The National Defense Authorization Act for Fiscal Year 2004 (Pub. L. 108-136) removed the “small numbers” and “specified geographical region” limitations indicated above and amended the definition of “harassment” as it applies to a “military readiness activity” to read as follows (Section 3(18)(B) of the MMPA): (i) Any act that injures or has the significant potential to injure a marine mammal or marine mammal stock in the wild (Level A Harassment); or (ii) Any act that disturbs or is likely to disturb a marine mammal or marine mammal stock in the wild by causing disruption of natural behavioral patterns, including, but not limited to, migration, surfacing, nursing, breeding, feeding, or sheltering, to a point where such behavioral patterns are abandoned or significantly altered (Level B Harassment). On August 13, 2018, the 2019 NDAA (Pub. L. 115-232) amended the MMPA to allow incidental take regulations for military readiness activities to be issued for up to seven years.

Summary of Request

On February 11, 2019, NMFS received an adequate and complete application from the Navy requesting authorization for the take of marine mammals, by Level A and B harassment, incidental to training, testing, and routine military operations (all categorized as military readiness activities) from the use of sonar and other transducers and in-water detonations. The requested regulations will be valid for seven years, from 2020 through 2027.

This will be the third time NMFS has promulgated incidental take regulations pursuant to the MMPA relating to similar military readiness activities in the MITT Study Area, following those effective from August 3, 2010, through August 3, 2015, (75 FR 45527; August 3, 2010) and from August 3, 2015 through August 3, 2020 (80 FR 46112; August 3, 2015).

Description of the Specified Activity

The MITT Study Area is comprised of three components: (1) The Mariana Islands Range Complex (MIRC), (2) additional areas on the high seas, and (3) a transit corridor between the MIRC and the Hawaii Range Complex (HRC) (see Figure 1.1-1 of the application). The transit corridor is outside the geographic boundaries of the MIRC and represents a great-circle route across the high seas for Navy ships transiting between the MIRC and the HRC. The proposed activities also includes various operations in Apra Harbor such as sonar maintenance and testing alongside Navy piers located in Inner Apra Harbor.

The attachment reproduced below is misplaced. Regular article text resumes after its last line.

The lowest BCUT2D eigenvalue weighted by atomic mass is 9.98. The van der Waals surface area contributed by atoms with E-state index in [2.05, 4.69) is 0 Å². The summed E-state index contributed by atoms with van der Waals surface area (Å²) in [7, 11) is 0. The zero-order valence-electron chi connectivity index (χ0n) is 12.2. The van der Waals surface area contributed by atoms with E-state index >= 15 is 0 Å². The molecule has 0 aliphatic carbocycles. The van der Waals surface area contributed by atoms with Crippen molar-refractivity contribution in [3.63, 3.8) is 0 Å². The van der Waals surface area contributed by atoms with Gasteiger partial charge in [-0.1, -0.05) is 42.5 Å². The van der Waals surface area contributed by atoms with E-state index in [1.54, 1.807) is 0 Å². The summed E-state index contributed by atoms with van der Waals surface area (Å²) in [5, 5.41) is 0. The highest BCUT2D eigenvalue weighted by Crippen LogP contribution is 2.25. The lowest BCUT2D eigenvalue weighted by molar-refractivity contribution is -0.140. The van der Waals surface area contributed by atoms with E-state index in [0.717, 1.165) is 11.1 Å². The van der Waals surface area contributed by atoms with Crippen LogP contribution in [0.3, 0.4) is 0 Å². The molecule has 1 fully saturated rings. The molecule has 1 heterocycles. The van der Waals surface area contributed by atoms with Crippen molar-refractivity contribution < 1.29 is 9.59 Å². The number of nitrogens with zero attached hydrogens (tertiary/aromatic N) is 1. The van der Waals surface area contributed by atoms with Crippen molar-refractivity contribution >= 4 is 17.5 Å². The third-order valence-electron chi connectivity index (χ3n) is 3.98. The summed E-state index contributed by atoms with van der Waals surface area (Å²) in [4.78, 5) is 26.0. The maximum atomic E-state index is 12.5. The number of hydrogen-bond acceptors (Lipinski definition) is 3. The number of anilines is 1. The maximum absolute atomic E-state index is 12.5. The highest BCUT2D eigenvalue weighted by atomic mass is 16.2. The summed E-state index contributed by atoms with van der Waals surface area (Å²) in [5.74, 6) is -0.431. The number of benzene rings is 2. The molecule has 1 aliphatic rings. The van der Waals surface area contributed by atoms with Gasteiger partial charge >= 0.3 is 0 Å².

The following types of training and testing, which are classified as military readiness activities pursuant to section 315(f) of Public Law 101-314 (16 U.S.C. 703), are included in the specified activity described in the Navy's application: Amphibious warfare (in-water detonations), anti-submarine warfare (sonar and other transducers, in-water detonations), surface warfare (in-water detonations), and other (sonar and other transducers).

The Navy's application includes proposed mitigation measures for marine mammals that would be implemented during training and testing activities in the MITT Study Area. Proposed procedural mitigation measures generally include: (1) The use of Lookouts to observe for biological resources and communicate the need for mitigation implementation; (2) powerdowns, shutdowns, and delay of starts to avoid exposure of marine mammals to high levels of sound or explosive blasts more likely to result in injury or more serious behavioral disruption; and (3) limiting the use of active sonar or explosives in certain biologically important areas to reduce the probability or severity of impacts when they are more likely to contribute to fitness impacts.

The Navy also proposes to undertake monitoring and reporting efforts to track compliance with incidental take authorizations and to help investigate the effectiveness of implemented mitigation measures in the MITT Study Area. This can include Adaptive Start Printed Page 9497Management, the Integrated Comprehensive Monitoring Program, the Strategic Planning Process, and Annual Monitoring and Exercise and Testing Reports. As an example, under the Integrated Comprehensive Monitoring Program, the monitoring relating to the effects of Navy training and testing activities on protected marine species are designed to increase the understanding of the likely occurrence of marine mammals in the vicinity of the action (i.e., presence, abundance, distribution, and density of species) and to increase the understanding of the nature, scope, or context of the likely exposure of marine mammals to any of the potential stressors associated with the action.

Information Solicited

Interested persons may submit information, suggestions, and comments concerning the Navy's request (see ADDRESSES). NMFS will consider all information, suggestions, and comments related to the request during the development of proposed regulations governing the incidental taking of marine mammals by the Navy, if appropriate.

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Dated: March 11, 2019.

Catherine G. Marzin,

Deputy Director, Office of Protected Resources, National Marine Fisheries Service.

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[FR Doc. 2019-04818 Filed 3-14-19; 8:45 am]